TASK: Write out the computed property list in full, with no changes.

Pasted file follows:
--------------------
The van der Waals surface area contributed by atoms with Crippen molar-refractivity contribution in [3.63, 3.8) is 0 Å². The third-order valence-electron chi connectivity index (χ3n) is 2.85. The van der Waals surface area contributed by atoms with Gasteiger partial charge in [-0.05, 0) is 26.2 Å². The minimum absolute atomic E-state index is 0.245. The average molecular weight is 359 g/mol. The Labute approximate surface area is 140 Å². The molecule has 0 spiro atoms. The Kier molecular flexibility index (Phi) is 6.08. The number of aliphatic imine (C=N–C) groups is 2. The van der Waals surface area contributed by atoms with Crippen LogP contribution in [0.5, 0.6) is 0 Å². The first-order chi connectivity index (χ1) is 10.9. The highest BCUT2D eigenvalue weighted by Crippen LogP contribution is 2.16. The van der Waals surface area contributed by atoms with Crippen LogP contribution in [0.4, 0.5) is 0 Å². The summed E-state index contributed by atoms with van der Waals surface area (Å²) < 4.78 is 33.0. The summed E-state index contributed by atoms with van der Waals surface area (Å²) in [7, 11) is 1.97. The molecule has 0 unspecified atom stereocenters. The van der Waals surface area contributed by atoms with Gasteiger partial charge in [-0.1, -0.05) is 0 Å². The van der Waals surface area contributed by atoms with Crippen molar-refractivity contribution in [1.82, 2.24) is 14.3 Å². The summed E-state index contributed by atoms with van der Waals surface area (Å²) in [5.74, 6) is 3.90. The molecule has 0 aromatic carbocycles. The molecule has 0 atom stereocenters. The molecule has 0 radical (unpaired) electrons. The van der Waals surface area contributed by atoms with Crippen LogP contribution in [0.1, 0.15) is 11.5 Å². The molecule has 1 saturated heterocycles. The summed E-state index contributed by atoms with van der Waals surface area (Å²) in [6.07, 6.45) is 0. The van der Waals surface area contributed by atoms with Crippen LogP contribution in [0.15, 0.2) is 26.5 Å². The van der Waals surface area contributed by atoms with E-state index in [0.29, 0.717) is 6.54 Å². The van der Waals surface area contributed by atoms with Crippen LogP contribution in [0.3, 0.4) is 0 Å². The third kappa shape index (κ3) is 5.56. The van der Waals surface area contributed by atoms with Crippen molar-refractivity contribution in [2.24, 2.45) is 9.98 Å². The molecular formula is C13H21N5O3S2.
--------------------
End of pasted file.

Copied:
The van der Waals surface area contributed by atoms with Crippen molar-refractivity contribution in [3.63, 3.8) is 0 Å². The third-order valence-electron chi connectivity index (χ3n) is 2.85. The van der Waals surface area contributed by atoms with Gasteiger partial charge in [-0.05, 0) is 26.2 Å². The minimum absolute atomic E-state index is 0.245. The average molecular weight is 359 g/mol. The Labute approximate surface area is 140 Å². The molecule has 0 spiro atoms. The Kier molecular flexibility index (Phi) is 6.08. The number of aliphatic imine (C=N–C) groups is 2. The van der Waals surface area contributed by atoms with Crippen LogP contribution in [0.5, 0.6) is 0 Å². The first-order chi connectivity index (χ1) is 10.9. The highest BCUT2D eigenvalue weighted by Crippen LogP contribution is 2.16. The van der Waals surface area contributed by atoms with Crippen LogP contribution in [0.4, 0.5) is 0 Å². The summed E-state index contributed by atoms with van der Waals surface area (Å²) < 4.78 is 33.0. The summed E-state index contributed by atoms with van der Waals surface area (Å²) in [7, 11) is 1.97. The molecule has 0 unspecified atom stereocenters. The van der Waals surface area contributed by atoms with Gasteiger partial charge in [-0.1, -0.05) is 0 Å². The van der Waals surface area contributed by atoms with Crippen molar-refractivity contribution in [1.82, 2.24) is 14.3 Å². The summed E-state index contributed by atoms with van der Waals surface area (Å²) in [5.74, 6) is 3.90. The molecule has 0 aromatic carbocycles. The molecule has 0 atom stereocenters. The molecule has 0 radical (unpaired) electrons. The van der Waals surface area contributed by atoms with Crippen LogP contribution in [0.1, 0.15) is 11.5 Å². The molecule has 1 saturated heterocycles. The summed E-state index contributed by atoms with van der Waals surface area (Å²) in [6.07, 6.45) is 0. The van der Waals surface area contributed by atoms with Crippen LogP contribution in [0.15, 0.2) is 26.5 Å². The van der Waals surface area contributed by atoms with E-state index in [0.29, 0.717) is 6.54 Å². The van der Waals surface area contributed by atoms with Crippen LogP contribution in [0.3, 0.4) is 0 Å². The third kappa shape index (κ3) is 5.56. The van der Waals surface area contributed by atoms with Crippen molar-refractivity contribution in [2.24, 2.45) is 9.98 Å². The molecular formula is C13H21N5O3S2.